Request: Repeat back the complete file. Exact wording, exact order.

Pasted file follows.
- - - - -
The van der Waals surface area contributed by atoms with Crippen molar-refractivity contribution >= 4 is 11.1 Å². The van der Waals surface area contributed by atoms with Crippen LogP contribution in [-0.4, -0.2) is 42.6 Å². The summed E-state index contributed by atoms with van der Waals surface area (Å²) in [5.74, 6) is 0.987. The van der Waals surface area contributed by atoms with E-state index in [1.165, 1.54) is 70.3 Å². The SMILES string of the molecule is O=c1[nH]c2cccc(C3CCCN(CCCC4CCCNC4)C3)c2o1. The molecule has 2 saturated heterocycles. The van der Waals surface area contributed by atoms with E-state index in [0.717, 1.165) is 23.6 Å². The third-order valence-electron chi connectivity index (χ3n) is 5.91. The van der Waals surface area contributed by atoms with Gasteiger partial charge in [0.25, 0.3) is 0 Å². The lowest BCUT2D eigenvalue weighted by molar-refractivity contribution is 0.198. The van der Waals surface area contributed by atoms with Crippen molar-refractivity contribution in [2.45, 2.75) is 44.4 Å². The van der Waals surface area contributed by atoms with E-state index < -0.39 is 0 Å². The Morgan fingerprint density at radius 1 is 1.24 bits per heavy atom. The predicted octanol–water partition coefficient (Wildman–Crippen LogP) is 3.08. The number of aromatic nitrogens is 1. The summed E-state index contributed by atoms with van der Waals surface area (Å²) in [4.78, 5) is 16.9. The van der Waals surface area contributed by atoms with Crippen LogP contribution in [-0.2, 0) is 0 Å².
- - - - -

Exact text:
The van der Waals surface area contributed by atoms with Crippen molar-refractivity contribution >= 4 is 11.1 Å². The van der Waals surface area contributed by atoms with Crippen LogP contribution in [-0.4, -0.2) is 42.6 Å². The summed E-state index contributed by atoms with van der Waals surface area (Å²) in [5.74, 6) is 0.987. The van der Waals surface area contributed by atoms with E-state index in [1.165, 1.54) is 70.3 Å². The SMILES string of the molecule is O=c1[nH]c2cccc(C3CCCN(CCCC4CCCNC4)C3)c2o1. The molecule has 2 saturated heterocycles. The van der Waals surface area contributed by atoms with E-state index in [0.717, 1.165) is 23.6 Å². The third-order valence-electron chi connectivity index (χ3n) is 5.91. The van der Waals surface area contributed by atoms with Gasteiger partial charge in [0.25, 0.3) is 0 Å². The lowest BCUT2D eigenvalue weighted by molar-refractivity contribution is 0.198. The van der Waals surface area contributed by atoms with Crippen molar-refractivity contribution in [2.45, 2.75) is 44.4 Å². The van der Waals surface area contributed by atoms with E-state index < -0.39 is 0 Å². The Morgan fingerprint density at radius 1 is 1.24 bits per heavy atom. The predicted octanol–water partition coefficient (Wildman–Crippen LogP) is 3.08. The number of aromatic nitrogens is 1. The summed E-state index contributed by atoms with van der Waals surface area (Å²) in [4.78, 5) is 16.9. The van der Waals surface area contributed by atoms with Crippen LogP contribution in [-0.2, 0) is 0 Å².